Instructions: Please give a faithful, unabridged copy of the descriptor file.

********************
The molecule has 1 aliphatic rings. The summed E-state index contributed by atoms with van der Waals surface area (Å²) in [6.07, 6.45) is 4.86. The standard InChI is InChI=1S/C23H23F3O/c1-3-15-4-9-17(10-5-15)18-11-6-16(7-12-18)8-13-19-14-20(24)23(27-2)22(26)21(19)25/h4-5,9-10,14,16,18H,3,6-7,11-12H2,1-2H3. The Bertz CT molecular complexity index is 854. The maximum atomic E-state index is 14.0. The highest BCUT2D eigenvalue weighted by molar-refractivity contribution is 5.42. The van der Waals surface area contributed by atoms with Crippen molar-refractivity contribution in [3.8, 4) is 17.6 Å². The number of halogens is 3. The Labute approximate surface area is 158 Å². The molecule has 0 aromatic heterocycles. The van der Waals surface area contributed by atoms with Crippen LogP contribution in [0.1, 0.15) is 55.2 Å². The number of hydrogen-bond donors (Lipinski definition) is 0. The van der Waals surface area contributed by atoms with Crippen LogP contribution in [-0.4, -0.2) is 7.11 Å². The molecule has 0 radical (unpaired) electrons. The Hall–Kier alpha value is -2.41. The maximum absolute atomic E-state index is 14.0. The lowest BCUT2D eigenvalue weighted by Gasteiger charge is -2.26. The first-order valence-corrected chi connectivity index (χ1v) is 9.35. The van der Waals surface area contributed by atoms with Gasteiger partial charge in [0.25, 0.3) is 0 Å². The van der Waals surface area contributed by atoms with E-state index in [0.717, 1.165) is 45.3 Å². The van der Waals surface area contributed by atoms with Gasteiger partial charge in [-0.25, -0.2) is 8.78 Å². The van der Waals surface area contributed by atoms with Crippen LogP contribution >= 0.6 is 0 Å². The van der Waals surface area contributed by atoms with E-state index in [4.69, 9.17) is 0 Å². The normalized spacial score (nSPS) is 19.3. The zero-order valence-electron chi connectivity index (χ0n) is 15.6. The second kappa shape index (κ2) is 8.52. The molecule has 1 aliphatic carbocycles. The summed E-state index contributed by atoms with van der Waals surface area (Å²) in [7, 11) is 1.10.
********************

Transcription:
The molecule has 1 aliphatic rings. The summed E-state index contributed by atoms with van der Waals surface area (Å²) in [6.07, 6.45) is 4.86. The standard InChI is InChI=1S/C23H23F3O/c1-3-15-4-9-17(10-5-15)18-11-6-16(7-12-18)8-13-19-14-20(24)23(27-2)22(26)21(19)25/h4-5,9-10,14,16,18H,3,6-7,11-12H2,1-2H3. The Bertz CT molecular complexity index is 854. The maximum atomic E-state index is 14.0. The highest BCUT2D eigenvalue weighted by molar-refractivity contribution is 5.42. The van der Waals surface area contributed by atoms with Crippen molar-refractivity contribution in [3.8, 4) is 17.6 Å². The number of halogens is 3. The Labute approximate surface area is 158 Å². The molecule has 0 aromatic heterocycles. The van der Waals surface area contributed by atoms with Crippen LogP contribution in [0.1, 0.15) is 55.2 Å². The number of hydrogen-bond donors (Lipinski definition) is 0. The van der Waals surface area contributed by atoms with Crippen LogP contribution in [-0.4, -0.2) is 7.11 Å². The molecule has 0 radical (unpaired) electrons. The Hall–Kier alpha value is -2.41. The maximum absolute atomic E-state index is 14.0. The lowest BCUT2D eigenvalue weighted by Gasteiger charge is -2.26. The first-order valence-corrected chi connectivity index (χ1v) is 9.35. The van der Waals surface area contributed by atoms with Gasteiger partial charge in [0.25, 0.3) is 0 Å². The van der Waals surface area contributed by atoms with E-state index in [0.717, 1.165) is 45.3 Å². The van der Waals surface area contributed by atoms with Gasteiger partial charge in [-0.25, -0.2) is 8.78 Å². The van der Waals surface area contributed by atoms with Crippen LogP contribution >= 0.6 is 0 Å². The van der Waals surface area contributed by atoms with E-state index in [4.69, 9.17) is 0 Å². The normalized spacial score (nSPS) is 19.3. The zero-order valence-electron chi connectivity index (χ0n) is 15.6. The second kappa shape index (κ2) is 8.52. The molecule has 1 aliphatic carbocycles. The summed E-state index contributed by atoms with van der Waals surface area (Å²) in [7, 11) is 1.10.